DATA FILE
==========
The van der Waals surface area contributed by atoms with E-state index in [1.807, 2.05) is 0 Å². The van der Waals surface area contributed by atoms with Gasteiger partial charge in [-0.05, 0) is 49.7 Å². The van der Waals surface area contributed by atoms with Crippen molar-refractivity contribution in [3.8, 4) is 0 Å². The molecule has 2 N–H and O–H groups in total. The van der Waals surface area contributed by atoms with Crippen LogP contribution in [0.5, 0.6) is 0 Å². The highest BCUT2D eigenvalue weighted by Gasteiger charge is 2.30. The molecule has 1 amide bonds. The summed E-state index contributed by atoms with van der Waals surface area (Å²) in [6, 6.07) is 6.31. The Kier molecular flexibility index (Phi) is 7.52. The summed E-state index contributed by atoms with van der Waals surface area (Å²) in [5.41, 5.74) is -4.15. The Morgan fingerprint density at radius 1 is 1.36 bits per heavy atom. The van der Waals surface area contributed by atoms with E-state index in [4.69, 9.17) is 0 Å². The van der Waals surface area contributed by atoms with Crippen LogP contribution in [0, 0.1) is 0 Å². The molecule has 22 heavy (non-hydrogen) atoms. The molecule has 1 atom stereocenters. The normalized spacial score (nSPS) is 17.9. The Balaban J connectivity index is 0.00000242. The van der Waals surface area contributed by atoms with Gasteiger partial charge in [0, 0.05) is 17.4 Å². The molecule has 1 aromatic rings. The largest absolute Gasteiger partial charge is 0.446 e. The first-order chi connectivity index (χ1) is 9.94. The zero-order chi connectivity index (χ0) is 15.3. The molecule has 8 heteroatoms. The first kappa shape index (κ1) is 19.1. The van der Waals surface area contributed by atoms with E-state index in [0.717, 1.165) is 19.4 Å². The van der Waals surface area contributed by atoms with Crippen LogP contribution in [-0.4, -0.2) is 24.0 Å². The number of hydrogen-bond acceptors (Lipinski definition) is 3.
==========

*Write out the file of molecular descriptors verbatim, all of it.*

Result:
The van der Waals surface area contributed by atoms with E-state index in [1.807, 2.05) is 0 Å². The van der Waals surface area contributed by atoms with Gasteiger partial charge in [-0.05, 0) is 49.7 Å². The van der Waals surface area contributed by atoms with Crippen molar-refractivity contribution in [3.8, 4) is 0 Å². The molecule has 2 N–H and O–H groups in total. The van der Waals surface area contributed by atoms with Crippen LogP contribution in [0.5, 0.6) is 0 Å². The highest BCUT2D eigenvalue weighted by Gasteiger charge is 2.30. The molecule has 1 amide bonds. The summed E-state index contributed by atoms with van der Waals surface area (Å²) in [6, 6.07) is 6.31. The Kier molecular flexibility index (Phi) is 7.52. The summed E-state index contributed by atoms with van der Waals surface area (Å²) in [5.41, 5.74) is -4.15. The Morgan fingerprint density at radius 1 is 1.36 bits per heavy atom. The van der Waals surface area contributed by atoms with E-state index in [4.69, 9.17) is 0 Å². The van der Waals surface area contributed by atoms with Crippen LogP contribution in [0, 0.1) is 0 Å². The molecule has 22 heavy (non-hydrogen) atoms. The molecule has 1 atom stereocenters. The normalized spacial score (nSPS) is 17.9. The Balaban J connectivity index is 0.00000242. The van der Waals surface area contributed by atoms with Gasteiger partial charge in [0, 0.05) is 17.4 Å². The molecule has 1 aromatic rings. The largest absolute Gasteiger partial charge is 0.446 e. The first-order chi connectivity index (χ1) is 9.94. The zero-order chi connectivity index (χ0) is 15.3. The molecule has 8 heteroatoms. The first kappa shape index (κ1) is 19.1. The van der Waals surface area contributed by atoms with E-state index in [0.717, 1.165) is 19.4 Å². The van der Waals surface area contributed by atoms with Crippen LogP contribution in [-0.4, -0.2) is 24.0 Å². The number of hydrogen-bond acceptors (Lipinski definition) is 3.